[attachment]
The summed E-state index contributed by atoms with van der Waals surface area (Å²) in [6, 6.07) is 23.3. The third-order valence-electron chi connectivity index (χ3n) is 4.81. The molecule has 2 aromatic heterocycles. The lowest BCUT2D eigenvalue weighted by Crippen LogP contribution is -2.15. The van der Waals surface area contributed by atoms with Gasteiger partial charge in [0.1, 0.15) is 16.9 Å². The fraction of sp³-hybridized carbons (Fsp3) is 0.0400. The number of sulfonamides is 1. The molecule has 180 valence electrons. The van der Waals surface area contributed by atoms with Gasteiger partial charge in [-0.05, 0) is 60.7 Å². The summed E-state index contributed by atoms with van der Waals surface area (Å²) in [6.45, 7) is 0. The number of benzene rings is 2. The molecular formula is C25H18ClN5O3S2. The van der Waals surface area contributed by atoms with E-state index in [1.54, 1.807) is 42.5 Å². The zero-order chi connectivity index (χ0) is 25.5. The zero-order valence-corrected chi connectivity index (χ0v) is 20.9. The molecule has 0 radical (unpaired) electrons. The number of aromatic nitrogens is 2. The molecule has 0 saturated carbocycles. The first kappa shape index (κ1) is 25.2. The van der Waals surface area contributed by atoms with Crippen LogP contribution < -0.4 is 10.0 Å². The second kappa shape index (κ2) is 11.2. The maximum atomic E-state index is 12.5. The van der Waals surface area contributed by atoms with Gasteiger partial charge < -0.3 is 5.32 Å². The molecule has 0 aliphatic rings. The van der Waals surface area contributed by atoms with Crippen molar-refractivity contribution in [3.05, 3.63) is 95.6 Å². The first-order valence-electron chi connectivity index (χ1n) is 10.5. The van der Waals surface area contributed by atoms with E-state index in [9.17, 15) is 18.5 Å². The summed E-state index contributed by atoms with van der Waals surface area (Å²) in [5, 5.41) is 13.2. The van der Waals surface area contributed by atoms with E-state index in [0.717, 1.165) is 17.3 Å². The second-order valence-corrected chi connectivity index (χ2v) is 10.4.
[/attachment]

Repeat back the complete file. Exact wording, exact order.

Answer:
The summed E-state index contributed by atoms with van der Waals surface area (Å²) in [6, 6.07) is 23.3. The third-order valence-electron chi connectivity index (χ3n) is 4.81. The molecule has 2 aromatic heterocycles. The lowest BCUT2D eigenvalue weighted by Crippen LogP contribution is -2.15. The van der Waals surface area contributed by atoms with Gasteiger partial charge in [0.1, 0.15) is 16.9 Å². The fraction of sp³-hybridized carbons (Fsp3) is 0.0400. The number of sulfonamides is 1. The molecule has 180 valence electrons. The van der Waals surface area contributed by atoms with Gasteiger partial charge in [-0.05, 0) is 60.7 Å². The summed E-state index contributed by atoms with van der Waals surface area (Å²) in [6.45, 7) is 0. The number of benzene rings is 2. The molecular formula is C25H18ClN5O3S2. The van der Waals surface area contributed by atoms with E-state index in [1.54, 1.807) is 42.5 Å². The zero-order chi connectivity index (χ0) is 25.5. The zero-order valence-corrected chi connectivity index (χ0v) is 20.9. The molecule has 0 radical (unpaired) electrons. The number of aromatic nitrogens is 2. The molecule has 0 saturated carbocycles. The first kappa shape index (κ1) is 25.2. The van der Waals surface area contributed by atoms with Crippen LogP contribution < -0.4 is 10.0 Å². The second kappa shape index (κ2) is 11.2. The maximum atomic E-state index is 12.5. The van der Waals surface area contributed by atoms with Gasteiger partial charge < -0.3 is 5.32 Å². The molecule has 0 aliphatic rings. The van der Waals surface area contributed by atoms with Crippen molar-refractivity contribution in [3.05, 3.63) is 95.6 Å². The first-order valence-electron chi connectivity index (χ1n) is 10.5. The van der Waals surface area contributed by atoms with E-state index in [9.17, 15) is 18.5 Å². The summed E-state index contributed by atoms with van der Waals surface area (Å²) in [5, 5.41) is 13.2. The van der Waals surface area contributed by atoms with E-state index in [0.717, 1.165) is 17.3 Å². The second-order valence-corrected chi connectivity index (χ2v) is 10.4.